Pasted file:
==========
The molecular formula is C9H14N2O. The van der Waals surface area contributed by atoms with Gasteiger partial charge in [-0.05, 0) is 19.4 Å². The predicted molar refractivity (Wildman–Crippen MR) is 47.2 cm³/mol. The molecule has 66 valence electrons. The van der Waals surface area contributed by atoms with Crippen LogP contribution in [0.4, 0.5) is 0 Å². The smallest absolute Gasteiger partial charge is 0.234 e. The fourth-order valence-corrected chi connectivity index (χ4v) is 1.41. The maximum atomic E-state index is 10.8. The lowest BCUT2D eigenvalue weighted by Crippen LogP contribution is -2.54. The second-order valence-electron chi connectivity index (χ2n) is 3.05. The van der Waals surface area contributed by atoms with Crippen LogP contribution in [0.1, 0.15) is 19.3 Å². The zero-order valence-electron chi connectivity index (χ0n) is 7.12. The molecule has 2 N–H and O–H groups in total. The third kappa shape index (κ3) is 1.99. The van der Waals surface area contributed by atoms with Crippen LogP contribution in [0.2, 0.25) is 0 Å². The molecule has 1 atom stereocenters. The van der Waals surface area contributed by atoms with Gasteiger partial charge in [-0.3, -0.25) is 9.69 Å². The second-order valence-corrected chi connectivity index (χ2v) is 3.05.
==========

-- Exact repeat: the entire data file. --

The molecular formula is C9H14N2O. The van der Waals surface area contributed by atoms with Gasteiger partial charge in [-0.05, 0) is 19.4 Å². The predicted molar refractivity (Wildman–Crippen MR) is 47.2 cm³/mol. The molecule has 66 valence electrons. The van der Waals surface area contributed by atoms with Crippen LogP contribution in [0.4, 0.5) is 0 Å². The smallest absolute Gasteiger partial charge is 0.234 e. The fourth-order valence-corrected chi connectivity index (χ4v) is 1.41. The maximum atomic E-state index is 10.8. The lowest BCUT2D eigenvalue weighted by Crippen LogP contribution is -2.54. The second-order valence-electron chi connectivity index (χ2n) is 3.05. The van der Waals surface area contributed by atoms with Crippen LogP contribution in [0.1, 0.15) is 19.3 Å². The zero-order valence-electron chi connectivity index (χ0n) is 7.12. The molecule has 2 N–H and O–H groups in total. The third kappa shape index (κ3) is 1.99. The van der Waals surface area contributed by atoms with Crippen LogP contribution in [0.2, 0.25) is 0 Å². The molecule has 1 atom stereocenters. The van der Waals surface area contributed by atoms with Gasteiger partial charge in [-0.3, -0.25) is 9.69 Å². The second-order valence-corrected chi connectivity index (χ2v) is 3.05.